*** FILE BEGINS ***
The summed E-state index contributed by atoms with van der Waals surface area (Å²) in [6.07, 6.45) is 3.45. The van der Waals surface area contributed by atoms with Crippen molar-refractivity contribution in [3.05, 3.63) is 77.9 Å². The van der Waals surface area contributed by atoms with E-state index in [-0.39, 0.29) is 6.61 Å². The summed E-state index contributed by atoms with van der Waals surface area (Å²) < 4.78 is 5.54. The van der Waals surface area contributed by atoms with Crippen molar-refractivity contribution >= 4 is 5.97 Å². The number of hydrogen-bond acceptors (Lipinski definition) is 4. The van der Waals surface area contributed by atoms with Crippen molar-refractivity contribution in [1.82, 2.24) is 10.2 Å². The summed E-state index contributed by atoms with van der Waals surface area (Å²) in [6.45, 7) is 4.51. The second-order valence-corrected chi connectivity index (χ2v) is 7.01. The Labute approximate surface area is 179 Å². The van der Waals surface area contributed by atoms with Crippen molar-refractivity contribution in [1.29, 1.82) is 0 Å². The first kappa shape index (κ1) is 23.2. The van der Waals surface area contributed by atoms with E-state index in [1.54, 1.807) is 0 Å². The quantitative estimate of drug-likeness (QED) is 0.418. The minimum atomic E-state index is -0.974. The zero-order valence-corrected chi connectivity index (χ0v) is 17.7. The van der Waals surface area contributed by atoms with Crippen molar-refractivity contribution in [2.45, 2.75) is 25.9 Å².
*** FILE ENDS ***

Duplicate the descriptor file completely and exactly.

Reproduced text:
The summed E-state index contributed by atoms with van der Waals surface area (Å²) in [6.07, 6.45) is 3.45. The van der Waals surface area contributed by atoms with Crippen molar-refractivity contribution in [3.05, 3.63) is 77.9 Å². The van der Waals surface area contributed by atoms with E-state index in [-0.39, 0.29) is 6.61 Å². The summed E-state index contributed by atoms with van der Waals surface area (Å²) < 4.78 is 5.54. The van der Waals surface area contributed by atoms with Crippen molar-refractivity contribution >= 4 is 5.97 Å². The number of hydrogen-bond acceptors (Lipinski definition) is 4. The van der Waals surface area contributed by atoms with Crippen molar-refractivity contribution in [1.82, 2.24) is 10.2 Å². The summed E-state index contributed by atoms with van der Waals surface area (Å²) in [6.45, 7) is 4.51. The second-order valence-corrected chi connectivity index (χ2v) is 7.01. The Labute approximate surface area is 179 Å². The van der Waals surface area contributed by atoms with Crippen molar-refractivity contribution in [1.29, 1.82) is 0 Å². The first kappa shape index (κ1) is 23.2. The van der Waals surface area contributed by atoms with E-state index in [1.54, 1.807) is 0 Å². The quantitative estimate of drug-likeness (QED) is 0.418. The minimum atomic E-state index is -0.974. The zero-order valence-corrected chi connectivity index (χ0v) is 17.7. The van der Waals surface area contributed by atoms with Crippen molar-refractivity contribution in [2.45, 2.75) is 25.9 Å².